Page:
A notably successful career is that of A. R. Burton, who is the owner of a valuable farm in the Sand Creek district, near Bartlesville, which in all of its equipment is thoroughly modern, while the methods employed in the cultivation and development of the place are the expression of the latest scientific research along agricultural lines. He also receives a good income from oil wells upon his property and is a most astute and enterprising business man, carrying forward to a successful issue whatever he undertakes.
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A. R. Burton is a native of West Virginia. He was born in Jackson County on the 11th of October, 1867, his parents being Giles R. and Ophelia (Gerald) Burton, also natives of that state. Both are deceased, the father passing away when the subject of this review was an infant. Colonel Gerald, the maternal grandfather of Mr. Burton, was one of the most extensive planters in the south previous to the Civil war, his estate being situated in West Virginia.
In 1886, when a young man of nineteen years, A. R. Burton made his way from Kansas to Indian Territory, locating on Bird creek, in Osage County, where he devoted his attention to farming. Subsequently he removed to his present ranch of six hundred and fifty-five acres, situated five miles southwest of Bartlesville, upon which he has placed many modern improvements, including a fine home and substantial outbuildings. One hundred and twenty acres of his land are devoted to the growing of corn, oats and wheat, of which he gathers abundant crops, and he also raises a high grade of beef cattle and horses, of which he is justly proud. He likewise engages in horticultural pursuits, having an excellent orchard of pears, peaches, plums and apples, and he also raises grapes and other small fruits. He has a comprehensive knowledge of animal husbandry and as agriculture progresses as a science he advances with it. Upon his property there are also seventeen oil wells, from which he receives large royalties, and his business affairs are most capably and successfully managed.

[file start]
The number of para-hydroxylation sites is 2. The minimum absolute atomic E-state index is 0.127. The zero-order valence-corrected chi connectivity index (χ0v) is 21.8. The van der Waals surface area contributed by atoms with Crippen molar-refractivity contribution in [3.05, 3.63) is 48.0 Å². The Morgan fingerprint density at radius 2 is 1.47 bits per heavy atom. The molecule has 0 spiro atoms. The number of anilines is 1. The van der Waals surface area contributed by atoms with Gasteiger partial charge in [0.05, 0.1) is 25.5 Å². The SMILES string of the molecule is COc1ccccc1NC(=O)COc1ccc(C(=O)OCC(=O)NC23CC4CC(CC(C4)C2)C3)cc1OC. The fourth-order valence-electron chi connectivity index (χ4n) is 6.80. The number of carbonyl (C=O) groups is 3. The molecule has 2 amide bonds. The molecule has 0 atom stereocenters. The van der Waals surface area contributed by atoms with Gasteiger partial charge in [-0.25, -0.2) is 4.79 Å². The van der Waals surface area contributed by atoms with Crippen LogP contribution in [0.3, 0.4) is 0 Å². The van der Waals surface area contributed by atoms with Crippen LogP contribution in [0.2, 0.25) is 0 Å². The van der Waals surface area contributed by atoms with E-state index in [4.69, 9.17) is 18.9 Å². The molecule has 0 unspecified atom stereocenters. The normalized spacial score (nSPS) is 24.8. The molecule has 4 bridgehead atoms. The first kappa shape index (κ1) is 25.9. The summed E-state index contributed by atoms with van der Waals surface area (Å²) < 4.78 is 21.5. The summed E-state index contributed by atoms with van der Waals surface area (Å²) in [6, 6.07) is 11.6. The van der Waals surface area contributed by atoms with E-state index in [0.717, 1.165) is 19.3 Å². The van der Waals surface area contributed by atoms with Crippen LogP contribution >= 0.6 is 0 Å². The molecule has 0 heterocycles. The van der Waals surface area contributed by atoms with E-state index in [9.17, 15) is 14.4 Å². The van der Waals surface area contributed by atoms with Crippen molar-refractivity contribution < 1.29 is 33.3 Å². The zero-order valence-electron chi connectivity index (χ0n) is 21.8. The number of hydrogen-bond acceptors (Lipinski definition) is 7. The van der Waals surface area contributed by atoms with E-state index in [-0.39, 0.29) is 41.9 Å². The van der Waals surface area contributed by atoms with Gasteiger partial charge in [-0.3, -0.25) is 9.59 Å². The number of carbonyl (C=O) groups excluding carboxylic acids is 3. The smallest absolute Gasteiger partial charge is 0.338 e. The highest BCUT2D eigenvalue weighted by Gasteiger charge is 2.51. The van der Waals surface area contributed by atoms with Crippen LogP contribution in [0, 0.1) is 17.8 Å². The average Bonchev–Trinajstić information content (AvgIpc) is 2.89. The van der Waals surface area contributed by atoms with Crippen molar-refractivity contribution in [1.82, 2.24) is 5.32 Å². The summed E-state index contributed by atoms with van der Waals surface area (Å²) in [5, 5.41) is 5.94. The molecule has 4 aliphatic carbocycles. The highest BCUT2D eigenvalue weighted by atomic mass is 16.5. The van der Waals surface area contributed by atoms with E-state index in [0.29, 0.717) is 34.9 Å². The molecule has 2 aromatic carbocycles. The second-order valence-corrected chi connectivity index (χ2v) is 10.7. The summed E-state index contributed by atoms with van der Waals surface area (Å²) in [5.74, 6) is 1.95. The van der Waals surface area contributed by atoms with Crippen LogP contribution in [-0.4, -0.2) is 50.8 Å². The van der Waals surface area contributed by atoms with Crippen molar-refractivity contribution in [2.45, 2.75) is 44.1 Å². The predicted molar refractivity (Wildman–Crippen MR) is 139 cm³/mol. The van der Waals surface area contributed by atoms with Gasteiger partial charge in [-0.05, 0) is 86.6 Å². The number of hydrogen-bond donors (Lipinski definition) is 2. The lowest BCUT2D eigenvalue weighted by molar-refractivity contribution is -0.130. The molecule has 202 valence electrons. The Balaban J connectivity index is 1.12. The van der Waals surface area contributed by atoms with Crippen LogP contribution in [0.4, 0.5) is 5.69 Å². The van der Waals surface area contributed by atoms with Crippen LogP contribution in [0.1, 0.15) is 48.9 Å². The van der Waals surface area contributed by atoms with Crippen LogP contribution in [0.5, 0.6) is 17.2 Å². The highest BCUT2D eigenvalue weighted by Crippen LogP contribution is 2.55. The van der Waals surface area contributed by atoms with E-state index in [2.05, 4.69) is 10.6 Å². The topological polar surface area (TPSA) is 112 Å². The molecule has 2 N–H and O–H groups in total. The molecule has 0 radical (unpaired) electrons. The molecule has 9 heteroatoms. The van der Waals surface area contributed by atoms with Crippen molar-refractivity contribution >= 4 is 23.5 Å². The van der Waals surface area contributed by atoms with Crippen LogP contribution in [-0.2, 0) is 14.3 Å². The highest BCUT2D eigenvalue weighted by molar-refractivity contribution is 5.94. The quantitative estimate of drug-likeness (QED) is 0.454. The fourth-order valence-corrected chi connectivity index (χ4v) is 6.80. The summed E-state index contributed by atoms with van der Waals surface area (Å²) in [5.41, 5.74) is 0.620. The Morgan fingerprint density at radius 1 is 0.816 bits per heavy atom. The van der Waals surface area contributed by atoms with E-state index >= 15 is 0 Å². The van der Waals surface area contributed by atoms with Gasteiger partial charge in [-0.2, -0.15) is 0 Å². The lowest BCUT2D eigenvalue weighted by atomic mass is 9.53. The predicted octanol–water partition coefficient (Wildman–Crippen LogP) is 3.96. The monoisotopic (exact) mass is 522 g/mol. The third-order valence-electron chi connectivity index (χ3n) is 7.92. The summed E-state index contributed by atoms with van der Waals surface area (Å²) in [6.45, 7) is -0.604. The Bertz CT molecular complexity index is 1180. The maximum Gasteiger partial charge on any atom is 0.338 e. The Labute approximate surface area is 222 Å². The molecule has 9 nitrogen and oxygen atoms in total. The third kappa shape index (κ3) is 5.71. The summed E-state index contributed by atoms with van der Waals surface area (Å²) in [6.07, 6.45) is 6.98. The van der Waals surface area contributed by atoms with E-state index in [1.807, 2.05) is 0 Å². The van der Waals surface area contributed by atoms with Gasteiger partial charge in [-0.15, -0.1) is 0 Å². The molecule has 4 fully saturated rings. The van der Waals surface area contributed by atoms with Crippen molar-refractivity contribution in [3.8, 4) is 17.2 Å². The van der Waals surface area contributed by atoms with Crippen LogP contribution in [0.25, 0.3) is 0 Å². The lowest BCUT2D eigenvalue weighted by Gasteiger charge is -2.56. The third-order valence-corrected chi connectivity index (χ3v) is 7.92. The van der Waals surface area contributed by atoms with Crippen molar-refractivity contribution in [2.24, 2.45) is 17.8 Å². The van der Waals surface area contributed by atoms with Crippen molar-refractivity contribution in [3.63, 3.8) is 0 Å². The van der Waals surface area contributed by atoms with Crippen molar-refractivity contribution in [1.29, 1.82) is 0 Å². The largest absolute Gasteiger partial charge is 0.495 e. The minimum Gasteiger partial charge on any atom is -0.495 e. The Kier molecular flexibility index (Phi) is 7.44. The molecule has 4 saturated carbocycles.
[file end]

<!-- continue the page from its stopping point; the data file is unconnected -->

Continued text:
Mr. Burton has been married twice. In 1893, when twenty-six years of age, he wedded Miss Cecilia Bazzeal, of French and Osage extraction, and they became the parents of a son, Roy B., who is married and resides in the state of Kansas. For his second wife A. R. Burton chose Miss Myrtle L. Arnold, a native of Illinois and a daughter of John and Antoinette (Tucker) Arnold. Mrs. Burton was but five years old when her parents came to Indian Territory. Her father is now living at Klamath Falls, Oregon. Her mother has passed away. Mr. Burton’s life has been an active and useful one, crowned with successful achievement. His efforts have contributed in substantial measure to the work of development and improvement here and he occupies a foremost position among the progressive agriculturists and representative citizens of Washington County.